HAYNES: "Worldview" continues now. While most of us get tired running just a couple of miles, I know I do, 600 men and women are running across the Sahara Desert. Both athletes and amateurs know the marathon a des Sables is the toughest foot race on earth. They're racing this week in the annual race in Morocco.
Christina Park (ph) now on the motivation of one runner.
PAUL HUETTSON (ph), DES SABLES RUNNER: Show me all the flat parts. Turn around a little bit more this way.
CHRISTINA PARK, CNN CORRESPONDENT (voice-over): Paul Huettson lives in Atlanta with his wife and son. He's running the marathon for the first time to raise money for an AIDS hospice in Puerto Rico. HUETTSON: I have done a fund-raiser before. My wife went through breast cancer three years ago. She survived that and in recognition to a lot of good work and help that we got through her illness, because at the time we were unfortunately not insured, and she qualified for a lot of programs and a lot of kind charities and people and individuals helped out with us.
PARK: Taking his commitment to the extreme, Paul will run nearly 150 miles in the Sahara heat while carrying enough food, water and supplies to last a week.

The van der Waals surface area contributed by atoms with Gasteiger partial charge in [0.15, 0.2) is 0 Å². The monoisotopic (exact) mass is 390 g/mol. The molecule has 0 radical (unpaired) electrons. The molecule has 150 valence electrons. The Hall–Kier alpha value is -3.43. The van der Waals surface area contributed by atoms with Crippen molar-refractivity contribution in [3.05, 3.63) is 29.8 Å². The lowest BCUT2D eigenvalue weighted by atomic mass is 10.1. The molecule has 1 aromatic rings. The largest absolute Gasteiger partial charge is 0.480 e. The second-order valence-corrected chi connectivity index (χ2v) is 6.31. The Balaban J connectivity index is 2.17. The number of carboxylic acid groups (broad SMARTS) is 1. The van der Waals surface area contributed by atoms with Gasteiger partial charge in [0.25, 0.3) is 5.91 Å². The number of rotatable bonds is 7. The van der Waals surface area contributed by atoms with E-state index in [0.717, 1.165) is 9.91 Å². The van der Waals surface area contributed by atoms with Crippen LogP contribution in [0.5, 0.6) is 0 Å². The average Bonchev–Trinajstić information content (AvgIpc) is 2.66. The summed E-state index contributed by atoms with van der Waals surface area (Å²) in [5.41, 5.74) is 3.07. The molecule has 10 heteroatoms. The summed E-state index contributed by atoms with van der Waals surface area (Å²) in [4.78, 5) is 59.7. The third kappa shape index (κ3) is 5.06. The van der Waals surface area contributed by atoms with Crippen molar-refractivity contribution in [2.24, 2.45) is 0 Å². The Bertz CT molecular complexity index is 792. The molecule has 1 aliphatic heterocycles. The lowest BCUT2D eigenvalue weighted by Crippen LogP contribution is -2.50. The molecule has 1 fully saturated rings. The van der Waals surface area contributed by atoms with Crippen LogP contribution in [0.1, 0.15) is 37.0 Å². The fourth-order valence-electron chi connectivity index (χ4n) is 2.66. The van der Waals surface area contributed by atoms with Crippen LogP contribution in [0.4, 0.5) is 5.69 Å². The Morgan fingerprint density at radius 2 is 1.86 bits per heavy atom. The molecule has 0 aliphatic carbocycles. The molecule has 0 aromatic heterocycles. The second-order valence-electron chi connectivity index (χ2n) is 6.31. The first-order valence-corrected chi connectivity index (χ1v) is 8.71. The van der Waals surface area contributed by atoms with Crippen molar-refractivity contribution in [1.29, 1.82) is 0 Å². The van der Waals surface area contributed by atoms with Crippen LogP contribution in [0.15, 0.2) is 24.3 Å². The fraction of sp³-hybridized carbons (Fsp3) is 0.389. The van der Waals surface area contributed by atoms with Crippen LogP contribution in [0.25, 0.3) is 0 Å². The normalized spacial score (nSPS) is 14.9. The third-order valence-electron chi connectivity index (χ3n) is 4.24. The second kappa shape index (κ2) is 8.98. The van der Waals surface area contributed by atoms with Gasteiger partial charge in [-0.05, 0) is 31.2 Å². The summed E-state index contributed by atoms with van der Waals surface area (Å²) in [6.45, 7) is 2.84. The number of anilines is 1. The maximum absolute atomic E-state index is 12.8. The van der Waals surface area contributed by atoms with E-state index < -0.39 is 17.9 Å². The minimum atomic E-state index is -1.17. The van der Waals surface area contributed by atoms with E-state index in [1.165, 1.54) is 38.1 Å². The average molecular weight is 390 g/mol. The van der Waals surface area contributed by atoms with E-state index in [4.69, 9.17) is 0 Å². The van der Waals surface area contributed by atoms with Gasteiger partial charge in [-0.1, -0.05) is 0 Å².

HUETTSON: I have been training on a treadmill in bare feet to try to create hardened skin and calluses.
PARK: To prepare for the race, he heats a room in his home to desert like temperatures.
HUETTSON: I can get it up in about 15 minutes. I can get it up to 100. But it might take a little while.
PARK: He runs three heaters and a furnace while training in heavy clothing to condition his body to withstand the heat.
HUETTSON: After about an hour, it gets very old.
PARK: He also wears a 25 pound pack, since he will have to carry everything he takes on his back.
HUETTSON: For instance, this is a day's food, an energy bar, Stroganoff with noodles. I'm not taking any cooking utensils other than a fork.
PARK: The event will only provide nine liters of water a day.
HUETTSON: Every drop counts because nine liters is really not a lot. I believe that the most challenging part is the heat. On top of that, it's going to be blisters. Blisters are inevitable. Even people that get blisters will get a lot of blisters.
PARK: Paul has already raised $10,000 for the AIDS hospice. The hospice will receive the money whether or not Paul is successful in completing the race.